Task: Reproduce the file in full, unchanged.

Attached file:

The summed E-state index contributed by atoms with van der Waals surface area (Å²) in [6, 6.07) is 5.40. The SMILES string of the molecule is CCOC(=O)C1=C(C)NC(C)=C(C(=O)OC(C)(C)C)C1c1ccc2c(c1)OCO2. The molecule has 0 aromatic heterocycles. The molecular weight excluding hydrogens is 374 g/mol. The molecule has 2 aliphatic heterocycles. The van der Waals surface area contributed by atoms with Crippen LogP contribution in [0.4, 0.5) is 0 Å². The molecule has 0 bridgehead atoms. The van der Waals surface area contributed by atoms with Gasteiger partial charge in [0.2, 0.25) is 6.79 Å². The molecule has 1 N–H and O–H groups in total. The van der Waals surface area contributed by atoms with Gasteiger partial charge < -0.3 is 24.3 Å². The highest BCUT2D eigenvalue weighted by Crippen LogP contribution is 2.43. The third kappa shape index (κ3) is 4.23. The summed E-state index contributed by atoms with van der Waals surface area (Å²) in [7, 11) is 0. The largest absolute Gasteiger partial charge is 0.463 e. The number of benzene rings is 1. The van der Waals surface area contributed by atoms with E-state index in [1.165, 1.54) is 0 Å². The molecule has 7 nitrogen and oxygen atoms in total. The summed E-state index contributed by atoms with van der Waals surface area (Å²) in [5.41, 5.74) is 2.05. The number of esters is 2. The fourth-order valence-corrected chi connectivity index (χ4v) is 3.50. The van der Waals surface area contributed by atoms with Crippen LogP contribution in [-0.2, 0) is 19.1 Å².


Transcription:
The summed E-state index contributed by atoms with van der Waals surface area (Å²) in [6, 6.07) is 5.40. The SMILES string of the molecule is CCOC(=O)C1=C(C)NC(C)=C(C(=O)OC(C)(C)C)C1c1ccc2c(c1)OCO2. The molecule has 0 aromatic heterocycles. The molecular weight excluding hydrogens is 374 g/mol. The molecule has 2 aliphatic heterocycles. The van der Waals surface area contributed by atoms with Crippen LogP contribution in [0.4, 0.5) is 0 Å². The molecule has 0 bridgehead atoms. The van der Waals surface area contributed by atoms with Gasteiger partial charge in [0.2, 0.25) is 6.79 Å². The molecule has 1 N–H and O–H groups in total. The van der Waals surface area contributed by atoms with Gasteiger partial charge < -0.3 is 24.3 Å². The highest BCUT2D eigenvalue weighted by Crippen LogP contribution is 2.43. The third kappa shape index (κ3) is 4.23. The summed E-state index contributed by atoms with van der Waals surface area (Å²) in [7, 11) is 0. The largest absolute Gasteiger partial charge is 0.463 e. The number of benzene rings is 1. The van der Waals surface area contributed by atoms with E-state index in [1.165, 1.54) is 0 Å². The molecule has 7 nitrogen and oxygen atoms in total. The summed E-state index contributed by atoms with van der Waals surface area (Å²) in [5.41, 5.74) is 2.05. The number of esters is 2. The fourth-order valence-corrected chi connectivity index (χ4v) is 3.50. The van der Waals surface area contributed by atoms with Crippen LogP contribution in [-0.2, 0) is 19.1 Å².